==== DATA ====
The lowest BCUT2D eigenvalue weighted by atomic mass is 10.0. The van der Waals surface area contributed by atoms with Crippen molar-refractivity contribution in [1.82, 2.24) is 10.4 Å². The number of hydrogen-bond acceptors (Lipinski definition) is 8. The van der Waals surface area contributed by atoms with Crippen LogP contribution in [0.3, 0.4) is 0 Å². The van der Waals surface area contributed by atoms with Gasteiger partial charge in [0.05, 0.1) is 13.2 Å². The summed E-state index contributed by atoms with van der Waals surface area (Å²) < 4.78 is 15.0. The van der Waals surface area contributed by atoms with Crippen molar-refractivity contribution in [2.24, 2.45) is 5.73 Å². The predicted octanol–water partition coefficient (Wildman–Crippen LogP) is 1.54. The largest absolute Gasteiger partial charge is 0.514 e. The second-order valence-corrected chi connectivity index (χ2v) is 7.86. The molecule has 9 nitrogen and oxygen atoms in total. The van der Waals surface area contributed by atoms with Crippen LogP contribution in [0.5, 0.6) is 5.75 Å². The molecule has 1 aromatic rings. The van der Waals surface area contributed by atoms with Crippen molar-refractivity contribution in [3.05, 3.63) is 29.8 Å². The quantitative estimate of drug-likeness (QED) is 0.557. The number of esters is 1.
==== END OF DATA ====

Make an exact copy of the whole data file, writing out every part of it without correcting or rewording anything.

The lowest BCUT2D eigenvalue weighted by atomic mass is 10.0. The van der Waals surface area contributed by atoms with Crippen molar-refractivity contribution in [1.82, 2.24) is 10.4 Å². The number of hydrogen-bond acceptors (Lipinski definition) is 8. The van der Waals surface area contributed by atoms with Crippen LogP contribution in [0.3, 0.4) is 0 Å². The van der Waals surface area contributed by atoms with Gasteiger partial charge in [0.05, 0.1) is 13.2 Å². The summed E-state index contributed by atoms with van der Waals surface area (Å²) < 4.78 is 15.0. The van der Waals surface area contributed by atoms with Crippen molar-refractivity contribution in [2.24, 2.45) is 5.73 Å². The predicted octanol–water partition coefficient (Wildman–Crippen LogP) is 1.54. The largest absolute Gasteiger partial charge is 0.514 e. The second-order valence-corrected chi connectivity index (χ2v) is 7.86. The molecule has 9 nitrogen and oxygen atoms in total. The van der Waals surface area contributed by atoms with Crippen LogP contribution in [0.5, 0.6) is 5.75 Å². The molecule has 1 aromatic rings. The van der Waals surface area contributed by atoms with Crippen molar-refractivity contribution in [3.05, 3.63) is 29.8 Å². The quantitative estimate of drug-likeness (QED) is 0.557. The number of esters is 1.